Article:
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Latta v. Colvin

United States District Court, M.D. Pennsylvania

April 1, 2014

RONA LATTA, Plaintiff,
CAROLYN COLVIN[1], Commissioner of Social Security, Defendant.


MATTHEW W. BRANN, District Judge.


This case requires the Court to review a decision by an Administrative Law Judge that denied disability insurance benefits to Plaintiff. Because there is substantial evidence to support the Administrative Law Judge's decision that Plaintiff is capable of performing a full range of sedentary work, the undersigned will affirm the decision of the Commissioner of the Social Security Administration.


On December 6, 2008, plaintiff, Rona Latta protectively filed an application for Disability Insurance Benefits. ECF No. 7 at 17. Latta's application was denied. Latta appealed, and appeared, represented by counsel, George E. Mehalchick, Esquire, at a hearing before an Administrative Law Judge, Ronald Sweeda, on October 4, 2011. ECF No. 7-2 at 164-182 and 7-1 at 1-5. The Administrative Law Judge denied Latta's application for disability insurance benefits on October 13, 2011. ECF No. 7 at 17-25. Latta appealed to the Commissioner of the Social Security Administration. The Commissioner denied Latta's appeal. On July 2, 2012, Latta, through counsel, filed a complaint with this Court to appeal the Commissioner's decision.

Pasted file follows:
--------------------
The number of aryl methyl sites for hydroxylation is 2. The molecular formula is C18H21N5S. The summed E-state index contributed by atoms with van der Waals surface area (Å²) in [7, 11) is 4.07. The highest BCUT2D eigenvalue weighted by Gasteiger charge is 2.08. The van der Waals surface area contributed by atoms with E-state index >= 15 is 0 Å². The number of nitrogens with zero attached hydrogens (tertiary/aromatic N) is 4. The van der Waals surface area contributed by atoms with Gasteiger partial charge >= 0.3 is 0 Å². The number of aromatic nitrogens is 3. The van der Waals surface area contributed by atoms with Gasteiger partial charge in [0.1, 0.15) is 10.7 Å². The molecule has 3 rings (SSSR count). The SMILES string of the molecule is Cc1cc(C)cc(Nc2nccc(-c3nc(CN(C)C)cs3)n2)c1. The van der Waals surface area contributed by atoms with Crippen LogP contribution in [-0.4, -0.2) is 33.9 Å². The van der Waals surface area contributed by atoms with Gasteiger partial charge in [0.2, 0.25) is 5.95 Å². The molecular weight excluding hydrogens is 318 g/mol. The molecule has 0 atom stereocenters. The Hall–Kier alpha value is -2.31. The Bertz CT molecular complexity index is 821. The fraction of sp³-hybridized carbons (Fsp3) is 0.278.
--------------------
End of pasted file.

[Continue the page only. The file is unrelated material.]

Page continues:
The parties have briefed the appeal and it is ripe for disposition. Now, therefore, for the following reasons, the Commissioner's decision will be affirmed.


Disability insurance benefits are paid to an individual if that individual is disabled and "insured;" that is, the individual has worked long enough and paid social security taxes. The last date that a claimant meets the requirements of being insured is commonly referred to as the "date last insured." It is undisputed that Latta met the insured status requirements of the Social Security Act through December 31, 2006.